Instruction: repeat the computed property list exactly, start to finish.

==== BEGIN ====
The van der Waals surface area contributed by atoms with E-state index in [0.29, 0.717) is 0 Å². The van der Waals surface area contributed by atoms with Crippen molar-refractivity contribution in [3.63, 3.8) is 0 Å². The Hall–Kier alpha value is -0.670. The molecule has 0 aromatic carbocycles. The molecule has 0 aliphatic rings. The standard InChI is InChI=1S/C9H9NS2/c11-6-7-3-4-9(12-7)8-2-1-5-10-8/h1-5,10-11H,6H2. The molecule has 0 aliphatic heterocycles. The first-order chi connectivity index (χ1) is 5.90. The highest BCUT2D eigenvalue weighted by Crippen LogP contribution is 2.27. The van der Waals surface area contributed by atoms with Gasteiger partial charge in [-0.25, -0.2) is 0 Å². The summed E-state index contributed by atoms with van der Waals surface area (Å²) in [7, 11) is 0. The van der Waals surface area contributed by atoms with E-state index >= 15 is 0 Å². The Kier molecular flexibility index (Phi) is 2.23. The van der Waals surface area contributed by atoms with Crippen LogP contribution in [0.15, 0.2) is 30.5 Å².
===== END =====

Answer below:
The van der Waals surface area contributed by atoms with E-state index in [0.29, 0.717) is 0 Å². The van der Waals surface area contributed by atoms with Crippen molar-refractivity contribution in [3.63, 3.8) is 0 Å². The Hall–Kier alpha value is -0.670. The molecule has 0 aromatic carbocycles. The molecule has 0 aliphatic rings. The standard InChI is InChI=1S/C9H9NS2/c11-6-7-3-4-9(12-7)8-2-1-5-10-8/h1-5,10-11H,6H2. The molecule has 0 aliphatic heterocycles. The first-order chi connectivity index (χ1) is 5.90. The highest BCUT2D eigenvalue weighted by Crippen LogP contribution is 2.27. The van der Waals surface area contributed by atoms with Gasteiger partial charge in [-0.25, -0.2) is 0 Å². The summed E-state index contributed by atoms with van der Waals surface area (Å²) in [7, 11) is 0. The van der Waals surface area contributed by atoms with E-state index >= 15 is 0 Å². The Kier molecular flexibility index (Phi) is 2.23. The van der Waals surface area contributed by atoms with Crippen LogP contribution in [0.15, 0.2) is 30.5 Å².